I had only had the job at Calico Corners for about a year. I was content there; well, I loved the fabrics. I bought them in quarter yard bits to use in my fibergraphics and the selection was mouthwatering.
But now I knew for sure that Pete and I were really
going to be divorced. He'd popped in at the store one day to tell
me, so I couldn't pretend that a marriage miracle would ever take
This meant a feverish rush of activity in all of the art
projects I was involved with. It also meant supplicating my teeny
income at Calico Corners with something else. Pete was giving me
alimony, but it didn't stretch all that far, even though, Lord knows,
I was grateful to have it.
One day when the pillow maker came by to deliver her latest
batch of custom pillows, I chatted with her awhile. She was a dear
soul: full, curly hair, blue eyes, a big smile, soft voice. Lee
Anne. She did beautiful work out of her home. We spoke for awhile
and she mentioned that she was going to learn to be a medical
technician and would be giving up the pillow job.
I perked up.
"Do you think you could teach me how to do them?" I asked and then added, "It would be fun to make pillow
"Yes." She said, "All of it!"
I was enthused. Like I said, I Ioved the fabric and I could learn to
sew pillow covers. How hard could it be?
We set up a meeting. The manager of the store was informed of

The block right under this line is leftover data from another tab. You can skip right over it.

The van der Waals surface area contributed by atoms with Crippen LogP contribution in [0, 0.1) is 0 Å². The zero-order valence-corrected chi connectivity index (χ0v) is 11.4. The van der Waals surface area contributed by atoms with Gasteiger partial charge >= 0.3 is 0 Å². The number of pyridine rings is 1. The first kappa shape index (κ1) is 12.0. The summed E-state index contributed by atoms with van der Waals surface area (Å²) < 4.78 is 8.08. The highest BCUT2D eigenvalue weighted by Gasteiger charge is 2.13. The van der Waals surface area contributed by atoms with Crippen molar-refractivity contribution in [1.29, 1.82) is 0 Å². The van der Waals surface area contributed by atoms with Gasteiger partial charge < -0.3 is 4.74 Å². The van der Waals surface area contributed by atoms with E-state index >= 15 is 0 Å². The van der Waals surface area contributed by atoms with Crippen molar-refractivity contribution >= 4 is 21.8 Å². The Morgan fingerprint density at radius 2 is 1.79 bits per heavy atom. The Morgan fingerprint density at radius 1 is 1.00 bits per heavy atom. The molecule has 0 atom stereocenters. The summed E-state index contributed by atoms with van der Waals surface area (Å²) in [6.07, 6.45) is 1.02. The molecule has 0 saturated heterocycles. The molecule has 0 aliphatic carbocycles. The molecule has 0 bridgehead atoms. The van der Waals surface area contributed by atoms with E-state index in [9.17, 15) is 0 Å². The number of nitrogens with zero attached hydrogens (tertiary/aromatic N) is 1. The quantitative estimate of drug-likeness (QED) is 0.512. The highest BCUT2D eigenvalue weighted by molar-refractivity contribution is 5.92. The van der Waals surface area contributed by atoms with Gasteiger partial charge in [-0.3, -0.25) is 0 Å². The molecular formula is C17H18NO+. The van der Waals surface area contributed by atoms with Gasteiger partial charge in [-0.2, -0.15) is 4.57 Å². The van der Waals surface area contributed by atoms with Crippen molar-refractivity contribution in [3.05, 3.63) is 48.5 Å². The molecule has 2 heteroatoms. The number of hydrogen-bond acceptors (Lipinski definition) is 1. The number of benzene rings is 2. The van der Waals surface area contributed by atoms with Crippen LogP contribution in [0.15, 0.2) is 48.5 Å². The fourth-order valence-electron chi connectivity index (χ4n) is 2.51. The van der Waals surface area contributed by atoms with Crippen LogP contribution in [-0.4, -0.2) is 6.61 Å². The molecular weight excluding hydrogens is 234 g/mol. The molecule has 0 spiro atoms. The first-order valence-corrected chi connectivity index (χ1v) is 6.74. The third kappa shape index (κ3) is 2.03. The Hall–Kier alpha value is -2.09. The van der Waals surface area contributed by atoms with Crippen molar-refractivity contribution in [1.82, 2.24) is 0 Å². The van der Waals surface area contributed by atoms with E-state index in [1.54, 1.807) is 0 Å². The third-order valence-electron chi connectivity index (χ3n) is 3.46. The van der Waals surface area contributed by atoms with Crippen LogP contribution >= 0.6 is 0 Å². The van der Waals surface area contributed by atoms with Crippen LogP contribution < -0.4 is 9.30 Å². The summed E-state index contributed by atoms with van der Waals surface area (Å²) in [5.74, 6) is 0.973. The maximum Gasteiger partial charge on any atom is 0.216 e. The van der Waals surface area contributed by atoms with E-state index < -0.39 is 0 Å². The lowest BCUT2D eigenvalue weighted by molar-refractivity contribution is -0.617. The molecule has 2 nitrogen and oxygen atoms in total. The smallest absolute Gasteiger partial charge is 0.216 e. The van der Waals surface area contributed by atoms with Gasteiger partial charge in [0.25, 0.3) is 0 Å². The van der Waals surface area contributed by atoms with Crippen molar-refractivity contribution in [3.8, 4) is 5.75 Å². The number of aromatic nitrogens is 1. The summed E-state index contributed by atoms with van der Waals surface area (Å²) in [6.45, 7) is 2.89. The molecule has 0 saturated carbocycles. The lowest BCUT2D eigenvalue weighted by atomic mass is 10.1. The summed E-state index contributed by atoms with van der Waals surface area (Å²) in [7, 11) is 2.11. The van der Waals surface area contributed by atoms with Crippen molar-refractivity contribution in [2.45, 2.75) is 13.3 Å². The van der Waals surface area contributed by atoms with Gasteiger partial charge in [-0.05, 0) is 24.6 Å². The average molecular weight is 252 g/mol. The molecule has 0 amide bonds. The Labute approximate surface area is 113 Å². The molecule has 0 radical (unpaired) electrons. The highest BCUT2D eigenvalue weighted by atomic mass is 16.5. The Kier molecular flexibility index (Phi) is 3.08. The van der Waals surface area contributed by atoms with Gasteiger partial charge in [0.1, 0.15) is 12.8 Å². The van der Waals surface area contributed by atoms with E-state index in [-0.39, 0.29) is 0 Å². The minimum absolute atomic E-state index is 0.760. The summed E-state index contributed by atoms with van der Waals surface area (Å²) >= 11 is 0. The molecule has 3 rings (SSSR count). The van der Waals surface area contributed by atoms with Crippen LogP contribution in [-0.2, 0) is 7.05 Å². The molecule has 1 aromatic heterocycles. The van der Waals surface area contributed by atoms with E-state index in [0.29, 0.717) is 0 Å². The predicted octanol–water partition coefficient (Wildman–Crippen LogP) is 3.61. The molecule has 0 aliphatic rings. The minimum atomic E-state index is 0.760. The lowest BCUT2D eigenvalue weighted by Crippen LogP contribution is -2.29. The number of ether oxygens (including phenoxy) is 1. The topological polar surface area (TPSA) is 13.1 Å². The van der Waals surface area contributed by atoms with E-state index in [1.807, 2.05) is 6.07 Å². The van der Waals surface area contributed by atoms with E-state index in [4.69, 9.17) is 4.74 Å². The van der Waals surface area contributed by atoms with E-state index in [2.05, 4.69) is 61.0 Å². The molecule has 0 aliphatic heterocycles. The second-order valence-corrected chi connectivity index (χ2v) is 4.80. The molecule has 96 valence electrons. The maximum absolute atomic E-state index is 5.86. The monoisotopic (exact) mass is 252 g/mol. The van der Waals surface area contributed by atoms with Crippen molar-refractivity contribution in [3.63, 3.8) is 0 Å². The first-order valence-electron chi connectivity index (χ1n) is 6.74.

my desire to take over from Lee Anne and she said she'd give it a
try. So I went over to Lee Anne's house, not even that far from
where I lived, another good omen!
She had a teeny bird in a cage and we spoke of the bird and his antics.
Her house was nice, full of carpets and window treatments and throw pillows on all of the
furniture. She took me into her workroom, an extra bedroom that had
been converted to hold a huge work table, an industrial sewing
machine, piles of fabric, scraps of foam rubber and polyester batting
all around, and, against the wall, two or three bolts of really ugly
I glanced uneasily at those bolts, then went back
to paying attention to what Lee Anne was telling me about the
patterns she'd made for each size pillow and how you have to round
the corners so they don't have kitten ears when you put the covers on
the pillow. Lots of inside information. I asked her about the ugly
bolts against the wall.
"Oh, yes. You can't account for everyone's taste, can you?" She sighed and grinned at me. "But they pay the same as the customers who pick the pretty fabric."
She laughed. I didn't. I knew that dream was done for. No WAY could I work with
that hideous fabric, even if Calico sold it. No way.
So I didn't.